The sheet thickness was determined by measuring the thickness of the sheet plus metal plate with calipers and subtracting the measured thickness of the base metal plate. The sheet dielectric constant was determined in the standard manner by (1) measuring the capacitance of the sheet placed between electrodes of known area and (2) dividing that value by the calculated unloaded capacitance of the electrodes separated by a space equal to the sheet thickness.
Toner sheets made by carefully melting the toner powder onto the plate were often found to have edges slightly lower than the centers. In order to avoid any inaccuracies occasioned by the method of sheet preparation care was taken to measure the voltage only in the regions where the thickness was uniform and easy to measure.
Using the above described technique the surface charge density σ of the toner due to triboelectric interaction between the toner sheet and the carrier of Example 1 was found to be -4.4 × 10-10 coulomb per square centimeter.
A quantity of 150 grams of the coated carrier particles of Example 1 was mixed with 2.2 grams of a toner containing copolymers of styrene and n-butyl methacrylate, maleic modified rosin, polyvinyl stearate and carbon black.
Zinc oxide coated electrostatic paper was charged negatively by means of a corona discharge using a potential of 5,000 volts, exposed through a photographic transparency and toned with a hand held magnetic brush using the resulting developer mixture. Positive images having an optical density of 1.4 were obtained.
The surface charge density was found to be -1.0 × 10-10 coulomb per square centimeter.
The procedure of Example 2 was repeated using a toner containing polyamide resin, maleic modified rosin, polyallyl alcohol, carbon black and a positive orienting dye. The surface charge density was found to be -5.2 × 10-10 coulomb/cm2.
The procedure of Example 2 was followed using a toner containing copolymers of styrene and butyl methacrylate, carbon black and a negative orienting dye. The surface charge density was found to be -4.9 × 10-10 coulomb/cm2.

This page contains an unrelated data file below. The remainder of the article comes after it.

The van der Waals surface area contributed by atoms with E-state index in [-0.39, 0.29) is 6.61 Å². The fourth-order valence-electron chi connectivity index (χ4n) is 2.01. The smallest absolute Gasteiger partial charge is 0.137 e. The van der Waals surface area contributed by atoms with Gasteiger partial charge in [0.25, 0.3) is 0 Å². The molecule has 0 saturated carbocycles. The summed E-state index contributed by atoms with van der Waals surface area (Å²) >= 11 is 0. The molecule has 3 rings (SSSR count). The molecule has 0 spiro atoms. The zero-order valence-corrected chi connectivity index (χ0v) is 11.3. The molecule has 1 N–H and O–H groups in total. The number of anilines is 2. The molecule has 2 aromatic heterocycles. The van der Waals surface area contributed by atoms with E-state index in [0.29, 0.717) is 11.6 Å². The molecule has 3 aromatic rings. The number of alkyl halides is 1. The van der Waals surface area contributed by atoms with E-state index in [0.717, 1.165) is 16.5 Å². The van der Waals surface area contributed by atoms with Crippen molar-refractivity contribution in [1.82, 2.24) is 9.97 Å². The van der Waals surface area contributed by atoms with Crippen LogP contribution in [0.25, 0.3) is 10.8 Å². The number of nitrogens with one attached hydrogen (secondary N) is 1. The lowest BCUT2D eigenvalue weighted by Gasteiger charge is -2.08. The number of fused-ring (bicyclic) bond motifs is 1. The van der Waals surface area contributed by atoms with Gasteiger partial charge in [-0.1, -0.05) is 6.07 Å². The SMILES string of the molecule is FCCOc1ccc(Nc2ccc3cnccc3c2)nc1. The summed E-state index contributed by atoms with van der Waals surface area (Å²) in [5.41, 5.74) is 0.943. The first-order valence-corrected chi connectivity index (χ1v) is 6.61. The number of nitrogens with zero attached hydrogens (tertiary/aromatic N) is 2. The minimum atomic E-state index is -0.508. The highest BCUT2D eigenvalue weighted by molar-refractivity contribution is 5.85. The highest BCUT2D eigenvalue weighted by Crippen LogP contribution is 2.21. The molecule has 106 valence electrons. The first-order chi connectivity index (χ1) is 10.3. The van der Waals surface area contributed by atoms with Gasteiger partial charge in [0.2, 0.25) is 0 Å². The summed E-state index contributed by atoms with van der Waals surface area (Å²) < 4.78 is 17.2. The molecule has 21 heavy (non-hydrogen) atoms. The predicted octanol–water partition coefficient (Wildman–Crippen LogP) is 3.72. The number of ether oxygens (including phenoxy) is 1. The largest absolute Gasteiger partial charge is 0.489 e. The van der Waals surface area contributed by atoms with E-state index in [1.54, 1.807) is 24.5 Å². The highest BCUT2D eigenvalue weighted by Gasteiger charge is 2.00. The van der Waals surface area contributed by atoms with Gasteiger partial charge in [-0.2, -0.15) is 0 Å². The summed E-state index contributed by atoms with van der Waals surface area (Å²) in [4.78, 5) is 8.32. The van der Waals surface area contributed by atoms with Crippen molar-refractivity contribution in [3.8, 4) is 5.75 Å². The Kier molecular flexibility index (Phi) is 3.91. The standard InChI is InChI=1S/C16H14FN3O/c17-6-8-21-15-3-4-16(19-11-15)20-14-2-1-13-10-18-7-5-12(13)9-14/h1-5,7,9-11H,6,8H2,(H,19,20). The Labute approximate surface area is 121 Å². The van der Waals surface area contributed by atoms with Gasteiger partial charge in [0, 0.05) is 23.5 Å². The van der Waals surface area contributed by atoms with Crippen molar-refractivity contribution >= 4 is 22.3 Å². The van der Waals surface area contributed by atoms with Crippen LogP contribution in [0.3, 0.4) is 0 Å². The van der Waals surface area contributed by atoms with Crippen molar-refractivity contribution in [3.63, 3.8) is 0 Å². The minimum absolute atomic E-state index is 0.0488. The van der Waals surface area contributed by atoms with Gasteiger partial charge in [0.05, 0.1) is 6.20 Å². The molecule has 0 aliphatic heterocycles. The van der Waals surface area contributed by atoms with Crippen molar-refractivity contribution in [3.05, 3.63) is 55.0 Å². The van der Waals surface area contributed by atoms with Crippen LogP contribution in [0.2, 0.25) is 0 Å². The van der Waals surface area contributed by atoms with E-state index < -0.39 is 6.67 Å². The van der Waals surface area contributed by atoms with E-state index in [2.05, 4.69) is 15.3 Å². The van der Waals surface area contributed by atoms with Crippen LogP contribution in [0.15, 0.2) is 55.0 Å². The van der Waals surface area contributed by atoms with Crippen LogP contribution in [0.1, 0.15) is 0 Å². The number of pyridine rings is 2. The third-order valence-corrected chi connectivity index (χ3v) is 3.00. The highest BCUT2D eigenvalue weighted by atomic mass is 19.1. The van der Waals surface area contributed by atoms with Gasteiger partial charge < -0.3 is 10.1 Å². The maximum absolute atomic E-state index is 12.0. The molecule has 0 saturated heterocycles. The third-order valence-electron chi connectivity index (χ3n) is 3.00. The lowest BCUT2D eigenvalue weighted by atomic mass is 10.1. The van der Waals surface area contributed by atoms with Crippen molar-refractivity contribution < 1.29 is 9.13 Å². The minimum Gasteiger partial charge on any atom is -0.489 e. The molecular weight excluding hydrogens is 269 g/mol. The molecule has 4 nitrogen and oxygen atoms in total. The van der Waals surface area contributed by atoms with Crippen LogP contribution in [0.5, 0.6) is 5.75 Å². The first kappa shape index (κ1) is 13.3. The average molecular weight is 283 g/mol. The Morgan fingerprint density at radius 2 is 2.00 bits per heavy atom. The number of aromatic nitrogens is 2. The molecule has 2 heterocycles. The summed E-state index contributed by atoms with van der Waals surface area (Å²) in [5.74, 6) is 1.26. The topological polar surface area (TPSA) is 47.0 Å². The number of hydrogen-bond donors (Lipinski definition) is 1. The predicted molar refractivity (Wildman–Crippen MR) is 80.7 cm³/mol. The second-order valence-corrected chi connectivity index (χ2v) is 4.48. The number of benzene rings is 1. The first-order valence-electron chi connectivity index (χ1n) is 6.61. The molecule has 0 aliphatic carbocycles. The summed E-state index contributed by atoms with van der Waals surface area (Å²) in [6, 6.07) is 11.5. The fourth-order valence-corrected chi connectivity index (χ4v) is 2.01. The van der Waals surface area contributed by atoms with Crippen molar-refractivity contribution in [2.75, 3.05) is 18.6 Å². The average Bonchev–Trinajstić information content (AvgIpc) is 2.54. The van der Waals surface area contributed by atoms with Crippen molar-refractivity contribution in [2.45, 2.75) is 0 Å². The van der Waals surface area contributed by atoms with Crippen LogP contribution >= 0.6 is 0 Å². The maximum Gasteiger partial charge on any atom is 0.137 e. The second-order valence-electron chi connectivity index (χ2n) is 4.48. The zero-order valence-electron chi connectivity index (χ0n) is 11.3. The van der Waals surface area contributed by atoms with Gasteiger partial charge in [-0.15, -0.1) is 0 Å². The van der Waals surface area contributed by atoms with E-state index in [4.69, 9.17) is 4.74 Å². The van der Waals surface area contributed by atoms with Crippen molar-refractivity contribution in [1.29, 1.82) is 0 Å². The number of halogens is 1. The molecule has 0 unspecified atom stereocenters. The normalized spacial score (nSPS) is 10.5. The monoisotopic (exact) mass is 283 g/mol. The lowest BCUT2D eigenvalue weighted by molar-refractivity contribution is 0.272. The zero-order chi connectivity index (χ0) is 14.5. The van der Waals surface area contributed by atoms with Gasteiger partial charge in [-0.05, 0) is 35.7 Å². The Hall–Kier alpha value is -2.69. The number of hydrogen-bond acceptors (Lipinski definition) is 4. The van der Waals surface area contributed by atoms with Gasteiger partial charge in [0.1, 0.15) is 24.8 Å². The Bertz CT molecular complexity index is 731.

It can thus be seen that the carriers of this invention can be used to produce good positive copies using a variety of toners. Particularly noteworthy is the apparent ability of the carriers of this invention to impart a negative charge to many different types of toner. Also noteworthy is the long life of such carriers and of developers in which they are incorporated and the very low degree of toner filming (bound toner) experienced using these carriers.
The carrier of Example 1 was ball milled with 4% of the toner of Example 4 for various periods of time in an accelerated test for toner filming. The results are shown in Table 1.
TABLE 1______________________________________Time, hr. Bond Toner, %______________________________________0.5 0.031 0.034 0.0316 0.348 0.7______________________________________
This invention has been described with respect to a limited number of specific embodiments. However, it is intended that alternative compositions and methods may be used and it should be understood that this invention is not to be limited except in accordance with the claims appended hereto.
|Cited Patent||Filing date||Publication date||Applicant||Title|
|US3271330 *||Nov 15, 1963||Sep 6, 1966||Minnesota Mining & Mfg||High molecular weight phosphonitrile fluoroesters|
|US3438773 *||Oct 4, 1965||Apr 15, 1969||Matsushita Electric Ind Co Ltd||Flexible transparent electrophotographic film and method of development of said film|
|US3798167 *||Jan 28, 1971||Mar 19, 1974||Ibm||Electrophotographic developer having controlled triboelectric characteristics|
|US3838073 *||Aug 28, 1972||Sep 24, 1974||Horizons Research Inc||Poly(fluoroalkoxyphosphazene)homopolymers|
|US3888799 *||Sep 7, 1972||Jun 10, 1975||Horizons Inc||Fluorophosphazene polymers curable at room temperature|
|Citing Patent||Filing date||Publication date||Applicant||Title|
|US4507217 *||May 12, 1983||Mar 26, 1985||Lipid Specialties, Inc.||Magnetic compositions and magnetic memory devices prepared therefrom|
|US6358659 *||Aug 17, 2000||Mar 19, 2002||Xerox Corporation||Coated carriers|
|U.S. Classification||430/97, 427/127, 523/330, 523/209, 427/221, 430/111.1, 428/403, 528/399, 523/205, 252/62.54, 430/111.34, 428/404, 428/407, 428/406, 524/610|
|Cooperative Classification||G03G9/1134, G03G9/1138, Y10T428/2991, Y10T428/2998, Y10T428/2996, Y10T428/2993|
|European Classification||G03G9/113F, G03G9/113D2B|